Hopes of avoiding a new round of U.S. duties on imported softwood lumber are fading for companies like EACOM Timber Corporation which owns sawmills in Timmins and Gogama.
“The American market is critical for us … the majority of our shipments are destined to the U.S.,” said Christine Leduc, EACOM’s director of public affairs.
“If you’re (a lumber producer) in Ontario, you’re not going to ship west; you’re not going to ship east. You’re shipping domestically or you’re shipping south. In fact, 95% of Ontario’s forest products are destined to the U.S.
“For us at EACOM, we’re Ontario’s largest softwood producer with our five sawmills and so access to the U.S. market is critical for us to maintain and grow our operations.”
The nine-year softwood lumber agreement between Canada and the U.S. expired in October 2015. However, duty-free shipping of Canadian lumber to the U.S. continues under a one-year “standstill” clause in the agreement.
“It gives us essentially one year of free trade where the Americans cannot impose any duties or taxes on the exporting Canadian industry,” said Leduc. “It was envisioned that this period could give both parties an opportunity, if necessary, to re-negotiate the agreement.
“So because of this, earlier in March, when Prime Minister (Justin) Trudeau went to Washington, President (Barack) Obama and Prime Minister Trudeau committed to engaging on the issue and reporting back within 100 days, bringing us to roughly mid June.”
Trudeau and Obama recently issued a joint statement confirming they were unable to reach an agreement but would continue trying.
EACOM issued a statement late last week, expressing its disappointment.
Without a deal in place, Leduc said there is growing uncertainty within the Canadian forest industry, especially with the challenge of trying to negotiate a binding agreement in the midst of a U.S. presidential election where the presumptive presidential nominees have already espoused protectionist positions.
Republican Donald Trump has, in particular, spoken of taking a hard line with Canada and Mexico, stating he would seek to renegotiate a more favourable free trade deal. Trump has said if Canada and Mexico refuse significant trade concessions, the U.S. will withdraw from it all together.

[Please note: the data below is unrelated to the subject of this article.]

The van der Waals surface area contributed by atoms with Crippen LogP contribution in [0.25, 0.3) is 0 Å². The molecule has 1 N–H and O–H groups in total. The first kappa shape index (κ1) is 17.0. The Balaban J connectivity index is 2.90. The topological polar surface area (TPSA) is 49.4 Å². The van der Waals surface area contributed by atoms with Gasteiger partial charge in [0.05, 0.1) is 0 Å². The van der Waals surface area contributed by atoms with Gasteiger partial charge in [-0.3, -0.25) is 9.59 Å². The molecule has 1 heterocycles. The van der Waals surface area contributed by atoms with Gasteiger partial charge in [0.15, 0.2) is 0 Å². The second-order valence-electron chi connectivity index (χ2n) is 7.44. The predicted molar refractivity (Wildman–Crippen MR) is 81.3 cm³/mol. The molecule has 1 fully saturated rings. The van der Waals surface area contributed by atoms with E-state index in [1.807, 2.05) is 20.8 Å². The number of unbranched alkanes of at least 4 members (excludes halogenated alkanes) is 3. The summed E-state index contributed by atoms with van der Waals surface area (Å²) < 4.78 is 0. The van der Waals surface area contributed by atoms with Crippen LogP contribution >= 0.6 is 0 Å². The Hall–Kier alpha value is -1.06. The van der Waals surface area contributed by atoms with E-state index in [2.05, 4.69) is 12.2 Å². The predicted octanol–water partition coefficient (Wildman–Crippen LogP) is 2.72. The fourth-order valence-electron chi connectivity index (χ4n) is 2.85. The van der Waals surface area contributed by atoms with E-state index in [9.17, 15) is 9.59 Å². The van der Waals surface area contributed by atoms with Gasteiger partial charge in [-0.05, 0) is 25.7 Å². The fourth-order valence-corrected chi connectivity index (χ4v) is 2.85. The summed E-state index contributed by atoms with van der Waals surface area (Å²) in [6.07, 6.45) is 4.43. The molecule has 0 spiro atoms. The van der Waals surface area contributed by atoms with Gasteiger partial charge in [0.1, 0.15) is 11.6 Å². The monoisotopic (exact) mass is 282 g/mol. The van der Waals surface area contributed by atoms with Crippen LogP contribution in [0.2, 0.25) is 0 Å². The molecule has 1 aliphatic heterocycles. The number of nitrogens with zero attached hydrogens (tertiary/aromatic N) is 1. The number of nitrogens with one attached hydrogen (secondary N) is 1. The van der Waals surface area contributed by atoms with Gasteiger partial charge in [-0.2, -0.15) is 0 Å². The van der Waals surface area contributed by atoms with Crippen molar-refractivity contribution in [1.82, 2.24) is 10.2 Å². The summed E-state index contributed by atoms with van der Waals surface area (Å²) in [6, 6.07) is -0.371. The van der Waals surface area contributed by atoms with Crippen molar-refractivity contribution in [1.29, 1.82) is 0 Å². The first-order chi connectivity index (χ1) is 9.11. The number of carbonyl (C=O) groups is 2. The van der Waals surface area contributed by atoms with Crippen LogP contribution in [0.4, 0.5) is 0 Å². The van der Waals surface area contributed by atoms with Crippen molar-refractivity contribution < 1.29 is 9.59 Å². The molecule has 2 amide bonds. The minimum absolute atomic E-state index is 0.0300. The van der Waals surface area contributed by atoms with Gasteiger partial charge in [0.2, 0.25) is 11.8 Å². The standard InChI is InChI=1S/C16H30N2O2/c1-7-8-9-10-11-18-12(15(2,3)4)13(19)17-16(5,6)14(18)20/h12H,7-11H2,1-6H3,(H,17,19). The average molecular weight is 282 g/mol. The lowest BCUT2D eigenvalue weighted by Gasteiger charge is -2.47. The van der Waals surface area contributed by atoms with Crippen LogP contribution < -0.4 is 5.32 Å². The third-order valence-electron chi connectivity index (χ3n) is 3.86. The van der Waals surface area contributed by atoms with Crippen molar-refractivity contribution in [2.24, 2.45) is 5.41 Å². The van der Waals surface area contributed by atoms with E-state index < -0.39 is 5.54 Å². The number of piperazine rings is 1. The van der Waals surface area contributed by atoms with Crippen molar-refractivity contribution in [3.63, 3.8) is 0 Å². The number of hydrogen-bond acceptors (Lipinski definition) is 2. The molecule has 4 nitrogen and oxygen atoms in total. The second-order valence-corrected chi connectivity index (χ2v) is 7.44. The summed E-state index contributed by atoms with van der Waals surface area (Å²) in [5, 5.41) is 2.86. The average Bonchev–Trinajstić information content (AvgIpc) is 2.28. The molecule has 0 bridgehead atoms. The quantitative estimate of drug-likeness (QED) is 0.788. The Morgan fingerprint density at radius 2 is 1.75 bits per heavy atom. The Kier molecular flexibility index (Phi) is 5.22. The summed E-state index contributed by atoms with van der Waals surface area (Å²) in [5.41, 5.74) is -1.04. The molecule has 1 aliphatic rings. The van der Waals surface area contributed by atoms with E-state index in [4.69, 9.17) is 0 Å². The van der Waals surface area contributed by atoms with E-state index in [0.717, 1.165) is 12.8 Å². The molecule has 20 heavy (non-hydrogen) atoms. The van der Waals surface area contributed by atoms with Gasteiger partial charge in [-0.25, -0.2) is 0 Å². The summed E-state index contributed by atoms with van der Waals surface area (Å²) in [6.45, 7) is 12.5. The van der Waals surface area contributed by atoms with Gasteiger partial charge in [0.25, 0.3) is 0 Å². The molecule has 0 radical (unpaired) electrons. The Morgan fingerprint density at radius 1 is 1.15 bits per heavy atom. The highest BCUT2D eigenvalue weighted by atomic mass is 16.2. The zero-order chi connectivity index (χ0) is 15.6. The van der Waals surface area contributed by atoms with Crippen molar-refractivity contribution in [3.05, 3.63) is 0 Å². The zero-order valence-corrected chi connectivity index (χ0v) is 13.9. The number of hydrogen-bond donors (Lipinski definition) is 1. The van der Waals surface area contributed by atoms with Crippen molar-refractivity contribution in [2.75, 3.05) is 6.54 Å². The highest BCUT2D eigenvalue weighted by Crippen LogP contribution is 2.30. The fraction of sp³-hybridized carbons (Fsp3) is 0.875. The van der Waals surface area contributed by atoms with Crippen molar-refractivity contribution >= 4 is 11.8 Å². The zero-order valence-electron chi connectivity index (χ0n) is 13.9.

“Technically, we have until Oct. 12, 2016 to renegotiate a new deal before the end of this standstill period,” said Leduc. “So after October 2016, we expect that the U.S. will initiate new anti-dumping and countervailing duties investigations against softwood lumber producers from Canada.”
The U.S. Lumber Coalition, which believes the Canadian forest industry has an unfair cost advantage because its wood is harvested from Crown lands, is expected to make a big push for duties on Canadian softwood imports if a deal is not reached by mid October. The coalition portrays Canadian wood products as government subsidized.
Following the joint announcement by Trudeau and Obama about their inability to reach a new deal, the U.S. Lumber Coalition, issued a statement of its own, expressing support for “continued negotiations between the two nations aimed at designing an effective framework for offsetting trade distortions and job losses in the U.S. market caused by unfairly priced Canadian imports.”
Despite the economic uncertainties, Leduc said EACOM does not have any immediate plans to adjust its operations in Ontario or Quebec, particularly after the company spent millions of dollars enhancing its sawmills.
Leduc pointed out that after the 2012 fire at the Timmins sawmill, “we spent $27 million to rebuild the mill and with that rebuild, we were able to add 20% more capacity. And then just last year in 2015, we invested an additional $2.8 million on the new lumber grading system so we are committed to continuous improvements on all of our sites and we’re committed to working with the governments.
“What we can do right now is to continue to focus on improvements, continue to work with the provincial governments and the federal government to advocate for a new deal.”